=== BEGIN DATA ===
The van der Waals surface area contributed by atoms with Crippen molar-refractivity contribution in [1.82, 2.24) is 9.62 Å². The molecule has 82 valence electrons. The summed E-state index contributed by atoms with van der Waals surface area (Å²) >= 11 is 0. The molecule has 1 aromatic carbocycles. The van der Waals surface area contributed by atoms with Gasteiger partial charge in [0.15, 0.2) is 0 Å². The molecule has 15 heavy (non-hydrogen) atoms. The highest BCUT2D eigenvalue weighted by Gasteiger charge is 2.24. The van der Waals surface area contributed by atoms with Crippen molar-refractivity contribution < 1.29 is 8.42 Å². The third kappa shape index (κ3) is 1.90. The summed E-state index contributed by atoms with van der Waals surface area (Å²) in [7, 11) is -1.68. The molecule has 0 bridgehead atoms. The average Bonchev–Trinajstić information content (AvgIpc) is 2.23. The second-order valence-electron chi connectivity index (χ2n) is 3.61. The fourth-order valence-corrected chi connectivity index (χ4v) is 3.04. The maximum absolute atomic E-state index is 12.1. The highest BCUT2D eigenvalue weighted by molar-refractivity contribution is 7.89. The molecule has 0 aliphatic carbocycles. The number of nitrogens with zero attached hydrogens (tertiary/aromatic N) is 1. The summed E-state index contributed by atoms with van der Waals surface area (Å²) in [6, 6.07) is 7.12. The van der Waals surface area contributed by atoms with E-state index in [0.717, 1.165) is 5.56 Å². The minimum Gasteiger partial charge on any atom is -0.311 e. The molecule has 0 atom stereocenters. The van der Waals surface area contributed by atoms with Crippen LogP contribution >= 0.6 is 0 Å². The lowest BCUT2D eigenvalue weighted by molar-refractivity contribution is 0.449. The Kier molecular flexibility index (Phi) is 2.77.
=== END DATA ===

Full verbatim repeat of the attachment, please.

The van der Waals surface area contributed by atoms with Crippen molar-refractivity contribution in [1.82, 2.24) is 9.62 Å². The molecule has 82 valence electrons. The summed E-state index contributed by atoms with van der Waals surface area (Å²) >= 11 is 0. The molecule has 1 aromatic carbocycles. The van der Waals surface area contributed by atoms with Gasteiger partial charge in [0.15, 0.2) is 0 Å². The molecule has 15 heavy (non-hydrogen) atoms. The highest BCUT2D eigenvalue weighted by Gasteiger charge is 2.24. The van der Waals surface area contributed by atoms with Crippen molar-refractivity contribution < 1.29 is 8.42 Å². The third kappa shape index (κ3) is 1.90. The summed E-state index contributed by atoms with van der Waals surface area (Å²) in [7, 11) is -1.68. The molecule has 0 bridgehead atoms. The average Bonchev–Trinajstić information content (AvgIpc) is 2.23. The second-order valence-electron chi connectivity index (χ2n) is 3.61. The fourth-order valence-corrected chi connectivity index (χ4v) is 3.04. The maximum absolute atomic E-state index is 12.1. The highest BCUT2D eigenvalue weighted by molar-refractivity contribution is 7.89. The molecule has 0 aliphatic carbocycles. The number of nitrogens with zero attached hydrogens (tertiary/aromatic N) is 1. The summed E-state index contributed by atoms with van der Waals surface area (Å²) in [6, 6.07) is 7.12. The van der Waals surface area contributed by atoms with E-state index in [0.717, 1.165) is 5.56 Å². The minimum Gasteiger partial charge on any atom is -0.311 e. The molecule has 0 atom stereocenters. The van der Waals surface area contributed by atoms with Crippen LogP contribution >= 0.6 is 0 Å². The lowest BCUT2D eigenvalue weighted by molar-refractivity contribution is 0.449. The Kier molecular flexibility index (Phi) is 2.77.